The full account name may include region and the cloud platform where your account is hosted. Ex. account-name.us-east-2.aws

Logging into the Web Interface

Go to the hostname provided by Snowflake for your account. The format should be:

https://account_name.snowflakecomputing.com

You should see the following screen.

Enter your credentials and Login.

Logging in Using SnowSQL

SnowSQL is the command line client for connecting to Snowflake and executing SQL queries and DDL and DML operations. To connect follow this quick guide.

Logging in Using Other Methods

In addition to the web interface and SnowSQL, Snowflake supports other methods for connecting.

  • 3rd-party clients services that support JDBC or ODBC
  • Developer applications that connect through drivers for Python, Node.js, Spark, etc.

These methods require additional installation and configuration. Check out this for details.

Web Interface

Snowflake web interface allows you to create/manage virtual warehouses, databases, and data objects. Use this interface to load data into tables, execute ad hoc queries, perform DML/DDL operations, and view past queries. You can also manage administrative tasks such as changing passwords and managing users. Check out Managing Your Snowflake Account for more information.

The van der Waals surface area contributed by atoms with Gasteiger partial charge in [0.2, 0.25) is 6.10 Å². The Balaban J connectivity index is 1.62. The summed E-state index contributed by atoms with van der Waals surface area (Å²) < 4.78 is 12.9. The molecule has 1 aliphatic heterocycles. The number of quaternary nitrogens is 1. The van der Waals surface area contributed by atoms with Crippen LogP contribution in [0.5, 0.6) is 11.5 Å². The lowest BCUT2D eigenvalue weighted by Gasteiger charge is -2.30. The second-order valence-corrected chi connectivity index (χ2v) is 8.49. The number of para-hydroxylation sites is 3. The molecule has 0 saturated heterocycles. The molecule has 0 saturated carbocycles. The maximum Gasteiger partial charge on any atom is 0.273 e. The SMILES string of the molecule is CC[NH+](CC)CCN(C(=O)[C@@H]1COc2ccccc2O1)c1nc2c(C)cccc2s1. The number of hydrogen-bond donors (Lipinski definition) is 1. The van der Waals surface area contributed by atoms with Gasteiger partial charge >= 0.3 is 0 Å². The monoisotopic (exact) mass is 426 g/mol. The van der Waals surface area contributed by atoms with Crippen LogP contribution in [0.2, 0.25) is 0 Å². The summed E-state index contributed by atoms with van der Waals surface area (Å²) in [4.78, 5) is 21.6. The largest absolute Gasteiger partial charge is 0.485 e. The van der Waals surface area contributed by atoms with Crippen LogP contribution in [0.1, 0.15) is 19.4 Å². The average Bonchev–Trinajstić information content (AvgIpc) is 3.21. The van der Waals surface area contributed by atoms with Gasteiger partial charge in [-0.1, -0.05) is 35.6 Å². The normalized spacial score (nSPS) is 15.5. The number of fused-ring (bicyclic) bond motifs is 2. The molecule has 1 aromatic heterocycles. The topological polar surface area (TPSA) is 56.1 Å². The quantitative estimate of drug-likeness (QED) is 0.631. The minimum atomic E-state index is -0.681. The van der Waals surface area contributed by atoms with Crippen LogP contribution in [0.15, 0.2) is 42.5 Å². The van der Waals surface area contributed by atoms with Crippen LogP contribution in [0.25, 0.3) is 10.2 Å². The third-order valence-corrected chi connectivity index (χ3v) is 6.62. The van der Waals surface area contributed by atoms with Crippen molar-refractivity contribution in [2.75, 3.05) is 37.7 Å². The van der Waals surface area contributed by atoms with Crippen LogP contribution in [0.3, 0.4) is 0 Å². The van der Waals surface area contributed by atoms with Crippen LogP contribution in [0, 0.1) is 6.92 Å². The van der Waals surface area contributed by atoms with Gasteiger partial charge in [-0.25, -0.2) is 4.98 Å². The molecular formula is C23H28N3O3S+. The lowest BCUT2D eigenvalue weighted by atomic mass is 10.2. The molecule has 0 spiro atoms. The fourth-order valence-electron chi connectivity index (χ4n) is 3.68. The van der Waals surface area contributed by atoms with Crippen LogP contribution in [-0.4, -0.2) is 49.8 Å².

On the top of the UI you’ll see the following tabs.

Databases

This page shows the databases you have created or have the privileges to access. Tasks you perform on this page include:

  • Create, clone, or drop database
  • Transfer ownership of database

Click the name of a database to view and perform tasks on it:

Shares

This is a new page added to Snowflake. It allows you to consume data being shared with your organization and also provide data to others. Don’t worry about it for now.